Wednesday, January 30, 2008

The MPAA is a bunch of liars

Not that anyone would remember (or care), but I wrote a post about how uploading your films to P2P sites can be a great marketing tool and I mentioned that the MPAA claimed that the film industry had lost $6.1 Billion due to piracy. My response was that "I'd really like to see how (they) came up with those numbers", as they seemed ridiculous. Well, guess what? It turns out that they just outright lied, here's the article in the L.A. Times... they had originally stated that 44% of the industry's losses came from illegal downloading, but now say that it's closer to 15%. Further, Mark Luker of Educause, a nonprofit association whose mission is to advance higher education by promoting the intelligent use of information technology, says the figure is probably closer to a paltry 3%. By that math, instead of $6.1 Billion lost to piracy, you'd be looking at closer to $400 Million or just a bit more than what "Spiderman 3" grossed domestically. The MPAA and Hollywood are trying SO hard to push for legislation against P2P file sharing that they refuse to see any side that isn't this 'bad nasty side', a side that may not even exist. Here's the thing... it's like they say in the stock market, "the trend is your friend" and you can't fight the trends, if you do, you're just going to fall behind - think about what's happening in the music industry. However, if you can understand and appreciate the trend, you can stay ahead of the game and thrive.

Let's take a look at "American Gangster", which racked up $43.6 million on approximately 5,300 screens on it's opening weekend, despite the fact that you could download a free DVD quality copy of the film off the P2P sites over a week before it hit the theaters. Further, pulling in over $130 Million domestically, over $234 Million Worldwide, it was ranked the 18th biggest movie at the box office in 2007 and would have to be considered a huge success for Universal and everyone involved. So, the film leaked, was available 10 days before it hit the theaters, yet it still opened at number 1? If you asked the MPAA or Hollywood, there should have been some sort of travesty here. So, what happened? I don't know, here's a thought - the film was good. My personal thoughts are, the people who download movies off the P2P sites aren't the same people who pay $10 to go to the theaters and that's what Hollywood doesn't get. You're really not losing a paying audience, you're actually gaining an audience that isn't paying. This non-paying audience will, however, keep you honest. They talk... they talk a lot. Like I've said many times before, if your film is good, the P2P sites can work to your advantage by creating a word-of-mouth effect, if it's bad... well, you tell me why "AVPR" only did $10 Million on its opening weekend.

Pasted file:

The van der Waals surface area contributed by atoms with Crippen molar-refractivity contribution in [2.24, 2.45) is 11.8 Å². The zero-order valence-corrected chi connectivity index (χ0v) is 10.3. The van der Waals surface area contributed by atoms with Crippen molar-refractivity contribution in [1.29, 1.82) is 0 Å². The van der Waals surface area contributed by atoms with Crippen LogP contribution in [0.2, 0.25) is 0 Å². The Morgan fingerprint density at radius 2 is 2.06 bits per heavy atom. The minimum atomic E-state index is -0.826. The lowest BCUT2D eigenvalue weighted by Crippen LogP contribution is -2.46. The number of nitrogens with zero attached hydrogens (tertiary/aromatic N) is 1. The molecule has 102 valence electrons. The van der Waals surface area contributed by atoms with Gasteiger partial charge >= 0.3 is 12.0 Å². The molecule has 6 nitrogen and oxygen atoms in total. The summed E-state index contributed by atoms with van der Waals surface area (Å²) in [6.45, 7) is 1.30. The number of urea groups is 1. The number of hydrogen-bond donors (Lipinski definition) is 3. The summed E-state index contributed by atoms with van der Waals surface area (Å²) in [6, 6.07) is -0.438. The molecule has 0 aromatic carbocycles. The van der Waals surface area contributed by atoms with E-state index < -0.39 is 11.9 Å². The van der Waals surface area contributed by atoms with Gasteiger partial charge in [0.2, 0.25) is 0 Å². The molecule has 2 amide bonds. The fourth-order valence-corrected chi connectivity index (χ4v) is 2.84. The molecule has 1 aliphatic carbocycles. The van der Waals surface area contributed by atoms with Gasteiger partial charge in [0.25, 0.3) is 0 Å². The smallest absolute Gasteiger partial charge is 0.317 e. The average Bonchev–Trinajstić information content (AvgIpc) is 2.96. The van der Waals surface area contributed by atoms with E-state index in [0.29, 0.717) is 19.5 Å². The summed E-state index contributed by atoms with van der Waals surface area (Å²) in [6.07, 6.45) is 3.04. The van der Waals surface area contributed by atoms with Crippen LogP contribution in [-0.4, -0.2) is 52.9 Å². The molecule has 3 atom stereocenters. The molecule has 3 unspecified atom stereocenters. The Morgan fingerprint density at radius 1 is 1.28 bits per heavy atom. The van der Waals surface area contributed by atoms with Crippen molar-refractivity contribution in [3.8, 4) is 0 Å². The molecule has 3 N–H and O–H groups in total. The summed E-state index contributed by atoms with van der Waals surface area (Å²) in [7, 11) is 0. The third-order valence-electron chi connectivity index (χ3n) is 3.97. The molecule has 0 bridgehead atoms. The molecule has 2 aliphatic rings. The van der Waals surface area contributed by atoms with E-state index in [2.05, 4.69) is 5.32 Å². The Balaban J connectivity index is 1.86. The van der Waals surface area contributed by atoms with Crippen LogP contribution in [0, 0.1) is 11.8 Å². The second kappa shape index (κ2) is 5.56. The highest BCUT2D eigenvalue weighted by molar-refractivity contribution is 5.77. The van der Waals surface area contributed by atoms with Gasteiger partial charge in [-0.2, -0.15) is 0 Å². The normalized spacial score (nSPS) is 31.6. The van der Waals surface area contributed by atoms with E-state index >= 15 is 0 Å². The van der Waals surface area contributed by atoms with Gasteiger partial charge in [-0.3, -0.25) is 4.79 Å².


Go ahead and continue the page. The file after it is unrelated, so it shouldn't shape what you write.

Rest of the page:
So, my point is, P2P really doesn't really eat into your box office profits because it's not the same audience. What P2P really hurts, is companies like Blockbuster, Netflix and DVD sales in general. It's tough to sell something for $20 when it's available for free, so the P2P sites definitely devalue your product... but, I've been looking into what those companies are looking to do and, I have to say, I think they're figuring it out... but I'll leave that for another post.

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